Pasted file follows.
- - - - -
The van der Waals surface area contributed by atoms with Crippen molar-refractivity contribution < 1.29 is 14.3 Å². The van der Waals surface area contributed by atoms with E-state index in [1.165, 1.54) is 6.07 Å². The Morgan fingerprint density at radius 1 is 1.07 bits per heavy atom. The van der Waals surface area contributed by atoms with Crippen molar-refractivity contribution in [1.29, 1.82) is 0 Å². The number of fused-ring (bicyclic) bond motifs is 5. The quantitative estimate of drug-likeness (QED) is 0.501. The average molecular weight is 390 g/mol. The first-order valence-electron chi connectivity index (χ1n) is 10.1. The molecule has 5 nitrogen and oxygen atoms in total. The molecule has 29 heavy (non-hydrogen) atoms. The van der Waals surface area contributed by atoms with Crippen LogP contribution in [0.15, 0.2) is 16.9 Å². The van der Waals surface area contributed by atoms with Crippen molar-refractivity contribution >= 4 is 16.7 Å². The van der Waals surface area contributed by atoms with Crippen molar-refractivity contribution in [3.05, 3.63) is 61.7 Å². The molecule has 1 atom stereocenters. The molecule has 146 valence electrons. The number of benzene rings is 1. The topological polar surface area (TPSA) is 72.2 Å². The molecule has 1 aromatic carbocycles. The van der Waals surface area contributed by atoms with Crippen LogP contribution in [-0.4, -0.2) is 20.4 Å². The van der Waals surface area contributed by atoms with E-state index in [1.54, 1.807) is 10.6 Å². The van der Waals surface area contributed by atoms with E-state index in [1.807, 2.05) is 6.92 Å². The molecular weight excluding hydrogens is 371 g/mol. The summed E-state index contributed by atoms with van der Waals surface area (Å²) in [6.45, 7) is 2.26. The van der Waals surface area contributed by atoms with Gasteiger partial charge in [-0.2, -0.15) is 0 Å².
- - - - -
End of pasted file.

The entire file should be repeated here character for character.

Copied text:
The van der Waals surface area contributed by atoms with Crippen molar-refractivity contribution < 1.29 is 14.3 Å². The van der Waals surface area contributed by atoms with E-state index in [1.165, 1.54) is 6.07 Å². The Morgan fingerprint density at radius 1 is 1.07 bits per heavy atom. The van der Waals surface area contributed by atoms with Crippen molar-refractivity contribution in [1.29, 1.82) is 0 Å². The number of fused-ring (bicyclic) bond motifs is 5. The quantitative estimate of drug-likeness (QED) is 0.501. The average molecular weight is 390 g/mol. The first-order valence-electron chi connectivity index (χ1n) is 10.1. The molecule has 5 nitrogen and oxygen atoms in total. The molecule has 29 heavy (non-hydrogen) atoms. The van der Waals surface area contributed by atoms with Crippen LogP contribution in [0.15, 0.2) is 16.9 Å². The van der Waals surface area contributed by atoms with Crippen molar-refractivity contribution >= 4 is 16.7 Å². The van der Waals surface area contributed by atoms with Crippen molar-refractivity contribution in [3.05, 3.63) is 61.7 Å². The molecule has 1 atom stereocenters. The molecule has 146 valence electrons. The number of benzene rings is 1. The topological polar surface area (TPSA) is 72.2 Å². The molecule has 1 aromatic carbocycles. The van der Waals surface area contributed by atoms with Crippen LogP contribution in [-0.4, -0.2) is 20.4 Å². The van der Waals surface area contributed by atoms with E-state index in [1.54, 1.807) is 10.6 Å². The van der Waals surface area contributed by atoms with E-state index in [1.807, 2.05) is 6.92 Å². The molecular weight excluding hydrogens is 371 g/mol. The summed E-state index contributed by atoms with van der Waals surface area (Å²) in [6.45, 7) is 2.26. The van der Waals surface area contributed by atoms with Gasteiger partial charge in [-0.2, -0.15) is 0 Å².